Like smoking, the rates of substance abuse are also higher among people who experience mental health conditions. People living with a mental health condition are often more sensitive than others to the effects of alcohol and other drugs. Many medications which are commonly prescribed for mental health conditions have a combined effect with drugs and alcohol and can create dangerous, toxic situations for users.
Abusing drugs and alcohol may seem like an effective way to cope, but they can actually make a condition worse. Talk to your primary care doctor or a mental health care professional about treatment options that can help.
Find out more about how avoiding smoking, drugs and alcohol can improve your overall well-being.
Try to Think Positive
The thoughts and perceptions we have of ourselves influence how we feel and behave. Low self-esteem is associated with many mental health conditions including (but not limited to) depression, anxiety, bipolar disorder and personality disorders. Having low self-esteem can cause someone to feel depressed or angry and cause negative, critical thoughts. It also causes people to neglect their health, work and relationships for fear of failing.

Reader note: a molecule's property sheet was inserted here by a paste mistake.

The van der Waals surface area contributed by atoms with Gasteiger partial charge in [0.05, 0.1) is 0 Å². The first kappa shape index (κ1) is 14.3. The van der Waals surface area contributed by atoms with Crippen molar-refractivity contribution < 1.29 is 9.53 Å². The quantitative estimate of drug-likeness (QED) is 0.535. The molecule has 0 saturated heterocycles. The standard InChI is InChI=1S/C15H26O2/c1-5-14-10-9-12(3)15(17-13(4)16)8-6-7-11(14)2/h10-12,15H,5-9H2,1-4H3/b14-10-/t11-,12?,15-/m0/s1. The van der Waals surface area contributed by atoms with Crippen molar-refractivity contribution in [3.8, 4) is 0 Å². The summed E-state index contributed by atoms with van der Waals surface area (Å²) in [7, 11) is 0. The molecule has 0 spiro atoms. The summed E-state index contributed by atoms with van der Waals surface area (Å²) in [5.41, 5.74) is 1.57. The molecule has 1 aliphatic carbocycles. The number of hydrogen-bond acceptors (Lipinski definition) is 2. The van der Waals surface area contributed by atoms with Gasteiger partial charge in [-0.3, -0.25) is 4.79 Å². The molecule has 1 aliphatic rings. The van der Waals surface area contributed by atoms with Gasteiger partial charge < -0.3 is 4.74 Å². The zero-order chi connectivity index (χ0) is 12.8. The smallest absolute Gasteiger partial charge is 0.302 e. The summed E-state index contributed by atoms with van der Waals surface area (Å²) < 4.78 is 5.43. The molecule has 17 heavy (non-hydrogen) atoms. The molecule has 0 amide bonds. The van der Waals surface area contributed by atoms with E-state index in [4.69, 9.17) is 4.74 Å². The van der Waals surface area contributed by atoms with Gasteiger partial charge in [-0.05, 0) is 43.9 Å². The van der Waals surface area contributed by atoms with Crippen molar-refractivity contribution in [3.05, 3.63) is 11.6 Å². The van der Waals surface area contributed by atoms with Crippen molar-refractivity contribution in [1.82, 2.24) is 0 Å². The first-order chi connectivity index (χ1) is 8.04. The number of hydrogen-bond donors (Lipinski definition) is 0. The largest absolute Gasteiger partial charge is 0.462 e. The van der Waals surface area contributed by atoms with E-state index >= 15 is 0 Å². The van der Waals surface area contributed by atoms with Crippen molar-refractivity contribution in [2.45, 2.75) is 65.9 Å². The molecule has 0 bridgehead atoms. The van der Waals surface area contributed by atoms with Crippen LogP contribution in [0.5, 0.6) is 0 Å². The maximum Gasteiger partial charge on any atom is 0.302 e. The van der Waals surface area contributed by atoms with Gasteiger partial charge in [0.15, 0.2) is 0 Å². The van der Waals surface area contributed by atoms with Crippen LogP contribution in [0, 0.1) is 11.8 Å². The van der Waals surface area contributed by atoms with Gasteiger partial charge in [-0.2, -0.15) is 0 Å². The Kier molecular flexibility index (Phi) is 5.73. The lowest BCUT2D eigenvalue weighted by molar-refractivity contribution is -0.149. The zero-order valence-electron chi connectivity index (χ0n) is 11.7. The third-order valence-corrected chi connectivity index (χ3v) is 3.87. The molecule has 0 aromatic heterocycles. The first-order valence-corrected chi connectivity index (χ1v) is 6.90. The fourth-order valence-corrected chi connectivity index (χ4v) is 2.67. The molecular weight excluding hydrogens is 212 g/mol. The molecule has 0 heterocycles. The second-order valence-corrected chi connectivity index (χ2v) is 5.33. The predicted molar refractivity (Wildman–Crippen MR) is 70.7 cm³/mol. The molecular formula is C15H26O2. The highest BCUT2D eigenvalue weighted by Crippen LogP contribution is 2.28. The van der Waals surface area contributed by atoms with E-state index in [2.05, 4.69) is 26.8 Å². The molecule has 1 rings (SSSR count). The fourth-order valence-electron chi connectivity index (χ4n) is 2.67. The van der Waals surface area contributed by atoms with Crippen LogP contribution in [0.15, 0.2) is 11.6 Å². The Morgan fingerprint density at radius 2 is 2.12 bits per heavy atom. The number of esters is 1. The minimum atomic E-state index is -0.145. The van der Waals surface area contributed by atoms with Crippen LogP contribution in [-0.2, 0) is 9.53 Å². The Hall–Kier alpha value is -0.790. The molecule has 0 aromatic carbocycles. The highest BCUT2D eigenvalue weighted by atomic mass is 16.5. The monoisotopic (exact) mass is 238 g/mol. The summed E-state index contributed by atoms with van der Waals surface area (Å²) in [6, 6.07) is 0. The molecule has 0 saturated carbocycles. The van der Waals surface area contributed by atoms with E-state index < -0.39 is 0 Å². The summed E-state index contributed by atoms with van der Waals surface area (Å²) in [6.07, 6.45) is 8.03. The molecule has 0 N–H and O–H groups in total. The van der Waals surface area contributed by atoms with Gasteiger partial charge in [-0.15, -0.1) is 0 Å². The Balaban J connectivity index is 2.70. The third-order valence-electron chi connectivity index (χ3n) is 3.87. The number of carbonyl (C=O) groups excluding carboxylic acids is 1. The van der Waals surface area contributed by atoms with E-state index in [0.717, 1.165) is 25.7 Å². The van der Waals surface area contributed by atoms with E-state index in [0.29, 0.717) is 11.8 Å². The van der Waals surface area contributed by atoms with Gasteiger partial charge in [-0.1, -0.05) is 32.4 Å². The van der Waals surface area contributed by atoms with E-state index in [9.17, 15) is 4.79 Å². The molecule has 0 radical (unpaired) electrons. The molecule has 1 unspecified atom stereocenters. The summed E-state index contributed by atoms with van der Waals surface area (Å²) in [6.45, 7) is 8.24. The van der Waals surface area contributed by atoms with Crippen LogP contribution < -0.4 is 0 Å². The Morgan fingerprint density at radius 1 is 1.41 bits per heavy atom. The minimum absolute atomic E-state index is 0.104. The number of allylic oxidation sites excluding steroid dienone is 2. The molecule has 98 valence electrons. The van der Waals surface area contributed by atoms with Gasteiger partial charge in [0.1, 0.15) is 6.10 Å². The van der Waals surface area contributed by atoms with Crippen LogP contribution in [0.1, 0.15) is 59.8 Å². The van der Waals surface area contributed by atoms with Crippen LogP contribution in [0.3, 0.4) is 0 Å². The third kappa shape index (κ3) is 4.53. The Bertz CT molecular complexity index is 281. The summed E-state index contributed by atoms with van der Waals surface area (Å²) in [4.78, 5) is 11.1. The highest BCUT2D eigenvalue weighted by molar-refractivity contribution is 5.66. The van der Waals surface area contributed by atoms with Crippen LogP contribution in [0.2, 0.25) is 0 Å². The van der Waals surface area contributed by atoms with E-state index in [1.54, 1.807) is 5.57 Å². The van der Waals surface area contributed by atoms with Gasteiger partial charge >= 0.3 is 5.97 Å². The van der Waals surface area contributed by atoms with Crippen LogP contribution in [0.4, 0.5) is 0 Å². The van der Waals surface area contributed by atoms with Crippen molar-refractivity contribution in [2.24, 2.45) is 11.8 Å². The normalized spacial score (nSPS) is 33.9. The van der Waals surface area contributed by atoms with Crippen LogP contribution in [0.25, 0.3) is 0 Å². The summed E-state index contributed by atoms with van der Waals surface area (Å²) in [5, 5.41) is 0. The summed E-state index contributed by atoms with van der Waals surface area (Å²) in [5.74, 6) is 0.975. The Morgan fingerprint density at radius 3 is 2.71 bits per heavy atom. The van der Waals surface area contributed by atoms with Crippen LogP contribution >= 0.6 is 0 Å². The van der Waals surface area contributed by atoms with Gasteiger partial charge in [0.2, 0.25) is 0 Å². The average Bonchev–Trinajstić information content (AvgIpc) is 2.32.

Developing a healthy self-esteem can improve the quality of life for people affected by mental health conditions. Here are tips to improve your self-esteem:
- Eliminate negative thoughts or counter them with positive affirmations. Everyone can be a little too hard on themselves sometimes but for people with low self-esteem it is especially damaging
- Find something you love doing and embrace it, whether it’s painting or water skiing or anything in between
- Learn a new skill. Always wanted to learn how to juggle? Now’s the time! Have pride in your achievement